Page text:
A few showers will spread into the state with the warm front tonight. We'll look for a break from any rain through most of Saturday morning with the exception of a few sprinkles or an isolated shower. Nore widespread rain will arrive by Saturday afternoon and night. That more widespread rain will come ahead of a cold front that will move through the state late Saturday.

Much cooler air will wedge its way into central North Carolina behind the cold front Sunday. That will keep temperatures in the 40s all day in the Triangle along with clouds and drizzle. Highs will struggle to make it to the low 50s in the Sandhills and should reach the upper 50s near the coast.

Milder weather will return Monday when highs again will soar well into the 60s with some spots hitting 70 in southeastern North Carolina.

Be sure to stay tuned to News 14 Carolina for updates on the forecast through the weekend.

Lee Ringer
News 14 Carolina Meteorologist

Tuesday, January 17, 2012

What's Ahead for the Rest of January?

Our up and down temperature roller coaster continues this week in North Carolina, but it appears we may be going up more than coming down through the rest of this month. Just check out the 6 to 10 day and 8 to 14 day temperature outlook from the Climate Prediction Center --

Both show temperatures above normal for much of the U.S. including here in the Carolinas.

In the short term, it will be a bit chilly the middle of this week. I am not expecting bitter cold but lows should drop to the 20s Thursday morning.

Temperatures will then be on the rise by the weekend with highs in the 60s. Most all indications are the warm up will continue into next week. We may be asking, "has spring arrived?" through the first half of next week. An early look at the forecast for next week shows some spots making it to at least 70 by around Tuesday or Wednesday.

We likely won't stay that warm though for the rest of winter. There are some indications we will turn colder around the last day or two of January or the first few days of February.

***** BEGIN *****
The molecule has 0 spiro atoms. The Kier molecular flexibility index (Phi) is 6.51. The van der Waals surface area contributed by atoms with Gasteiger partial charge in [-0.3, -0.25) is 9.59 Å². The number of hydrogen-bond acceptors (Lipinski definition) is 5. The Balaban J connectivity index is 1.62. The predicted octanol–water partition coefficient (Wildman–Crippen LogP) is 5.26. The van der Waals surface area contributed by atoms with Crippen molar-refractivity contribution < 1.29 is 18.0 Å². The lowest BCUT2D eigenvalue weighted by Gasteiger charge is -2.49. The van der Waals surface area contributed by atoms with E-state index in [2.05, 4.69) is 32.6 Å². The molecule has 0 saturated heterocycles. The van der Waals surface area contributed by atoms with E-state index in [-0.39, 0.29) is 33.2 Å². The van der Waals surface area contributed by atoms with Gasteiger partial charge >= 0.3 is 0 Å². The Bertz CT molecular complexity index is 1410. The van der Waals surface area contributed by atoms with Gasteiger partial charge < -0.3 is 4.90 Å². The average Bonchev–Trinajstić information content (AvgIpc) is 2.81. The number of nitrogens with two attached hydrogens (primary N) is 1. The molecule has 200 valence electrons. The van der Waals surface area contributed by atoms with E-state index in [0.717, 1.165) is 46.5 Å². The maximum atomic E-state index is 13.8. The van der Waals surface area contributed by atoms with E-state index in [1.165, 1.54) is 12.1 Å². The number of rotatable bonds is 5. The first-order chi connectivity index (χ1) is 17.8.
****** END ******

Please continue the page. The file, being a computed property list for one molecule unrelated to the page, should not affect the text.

For those asking about snow, I don't see any chances for our part of North Carolina over the next week or two. It is still much to early to speculate on any snow chances for February or March. Stay tuned!

Lee Ringer
News 14 Carolina Meteorologist

Thursday, January 12, 2012

Chilly This Weekend, But Will It Last?

We are about to move into what is typically the coldest time of the year for North Carolina (mid to late January). Right on cue, colder air will spread into the Carolinas for Friday and the weekend. Temperatures will return to near and below normal levels for a few days. However, there are signs that this cold snap will not last long.

Most of central and eastern North Carolina can expect highs in the mid 40s to near 50 this weekend with lows in the mid 20s to near 30, but highs will return to the 50s with some spots approaching 60 by Tuesday. The above normal temperatures may continue beyond the middle of the week. The latest 6 to 10 day and 8 to 14 day forecasts from the Climate Prediction Center both show above normal temperatures across the southeast --

Overall, I don't see any significant changes to the weather pattern so far this winter - mostly mild with short cold snaps on occasion.

After above normal snowfall last winter, many people are still asking about snow for this winter. While a snow forecast more than a day or two ahead is never a guarantee in our part of North Carolina, I don't see any snow chances over the next one to two weeks. There's still plenty of time for snow to pop up in the forecast. We still must get through February and early March, but our current weather pattern will have to change for much of a snow chance around here this winter.

Lee Ringer
News 14 Carolina Meteorologist